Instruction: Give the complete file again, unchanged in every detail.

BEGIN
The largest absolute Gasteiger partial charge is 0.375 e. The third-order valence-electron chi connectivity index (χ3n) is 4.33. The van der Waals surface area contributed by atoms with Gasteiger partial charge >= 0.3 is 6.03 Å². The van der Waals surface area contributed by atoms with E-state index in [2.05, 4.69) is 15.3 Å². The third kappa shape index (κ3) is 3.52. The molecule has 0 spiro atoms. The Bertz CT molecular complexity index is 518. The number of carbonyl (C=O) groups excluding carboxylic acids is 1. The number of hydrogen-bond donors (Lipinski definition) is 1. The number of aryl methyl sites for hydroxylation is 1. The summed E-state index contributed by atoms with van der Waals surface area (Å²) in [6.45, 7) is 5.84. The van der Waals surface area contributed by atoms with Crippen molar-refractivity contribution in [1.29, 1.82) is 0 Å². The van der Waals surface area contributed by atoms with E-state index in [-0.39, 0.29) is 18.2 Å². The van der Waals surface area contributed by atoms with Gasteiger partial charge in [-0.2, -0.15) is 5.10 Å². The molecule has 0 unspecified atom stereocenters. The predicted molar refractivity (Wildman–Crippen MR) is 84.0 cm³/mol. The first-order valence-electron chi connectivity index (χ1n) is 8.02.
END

The largest absolute Gasteiger partial charge is 0.375 e. The third-order valence-electron chi connectivity index (χ3n) is 4.33. The van der Waals surface area contributed by atoms with Gasteiger partial charge >= 0.3 is 6.03 Å². The van der Waals surface area contributed by atoms with E-state index in [2.05, 4.69) is 15.3 Å². The third kappa shape index (κ3) is 3.52. The molecule has 0 spiro atoms. The Bertz CT molecular complexity index is 518. The number of carbonyl (C=O) groups excluding carboxylic acids is 1. The number of hydrogen-bond donors (Lipinski definition) is 1. The number of aryl methyl sites for hydroxylation is 1. The summed E-state index contributed by atoms with van der Waals surface area (Å²) in [6.45, 7) is 5.84. The van der Waals surface area contributed by atoms with Crippen molar-refractivity contribution in [1.29, 1.82) is 0 Å². The van der Waals surface area contributed by atoms with E-state index in [-0.39, 0.29) is 18.2 Å². The van der Waals surface area contributed by atoms with Gasteiger partial charge in [-0.2, -0.15) is 5.10 Å². The molecule has 0 unspecified atom stereocenters. The predicted molar refractivity (Wildman–Crippen MR) is 84.0 cm³/mol. The first-order valence-electron chi connectivity index (χ1n) is 8.02.